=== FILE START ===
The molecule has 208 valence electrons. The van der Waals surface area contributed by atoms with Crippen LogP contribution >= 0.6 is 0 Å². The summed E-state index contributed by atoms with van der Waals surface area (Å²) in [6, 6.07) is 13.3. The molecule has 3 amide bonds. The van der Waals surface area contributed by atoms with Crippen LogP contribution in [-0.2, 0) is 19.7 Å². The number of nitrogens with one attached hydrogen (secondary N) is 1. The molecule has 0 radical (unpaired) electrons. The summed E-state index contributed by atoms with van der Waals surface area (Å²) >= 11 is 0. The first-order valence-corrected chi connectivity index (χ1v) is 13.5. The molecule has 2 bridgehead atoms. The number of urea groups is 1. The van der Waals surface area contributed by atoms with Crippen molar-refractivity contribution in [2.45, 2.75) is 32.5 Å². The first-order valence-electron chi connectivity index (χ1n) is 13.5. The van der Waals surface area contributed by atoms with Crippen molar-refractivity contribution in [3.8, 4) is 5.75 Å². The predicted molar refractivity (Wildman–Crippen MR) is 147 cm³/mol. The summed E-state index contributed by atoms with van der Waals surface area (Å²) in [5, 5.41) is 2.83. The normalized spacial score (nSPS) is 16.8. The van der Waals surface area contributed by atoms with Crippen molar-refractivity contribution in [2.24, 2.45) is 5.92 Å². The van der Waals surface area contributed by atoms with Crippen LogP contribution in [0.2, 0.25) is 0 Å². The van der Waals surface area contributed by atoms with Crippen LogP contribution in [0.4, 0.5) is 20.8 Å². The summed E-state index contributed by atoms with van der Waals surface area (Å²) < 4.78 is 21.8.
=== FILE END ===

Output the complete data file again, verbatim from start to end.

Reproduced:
The molecule has 208 valence electrons. The van der Waals surface area contributed by atoms with Crippen LogP contribution >= 0.6 is 0 Å². The summed E-state index contributed by atoms with van der Waals surface area (Å²) in [6, 6.07) is 13.3. The molecule has 3 amide bonds. The van der Waals surface area contributed by atoms with Crippen LogP contribution in [-0.2, 0) is 19.7 Å². The number of nitrogens with one attached hydrogen (secondary N) is 1. The molecule has 0 radical (unpaired) electrons. The summed E-state index contributed by atoms with van der Waals surface area (Å²) >= 11 is 0. The first-order valence-corrected chi connectivity index (χ1v) is 13.5. The molecule has 2 bridgehead atoms. The number of urea groups is 1. The van der Waals surface area contributed by atoms with Crippen molar-refractivity contribution in [2.45, 2.75) is 32.5 Å². The first-order valence-electron chi connectivity index (χ1n) is 13.5. The van der Waals surface area contributed by atoms with Crippen molar-refractivity contribution in [3.8, 4) is 5.75 Å². The predicted molar refractivity (Wildman–Crippen MR) is 147 cm³/mol. The summed E-state index contributed by atoms with van der Waals surface area (Å²) in [5, 5.41) is 2.83. The normalized spacial score (nSPS) is 16.8. The van der Waals surface area contributed by atoms with Crippen molar-refractivity contribution in [2.24, 2.45) is 5.92 Å². The van der Waals surface area contributed by atoms with Crippen LogP contribution in [0.2, 0.25) is 0 Å². The van der Waals surface area contributed by atoms with Crippen LogP contribution in [0.4, 0.5) is 20.8 Å². The summed E-state index contributed by atoms with van der Waals surface area (Å²) < 4.78 is 21.8.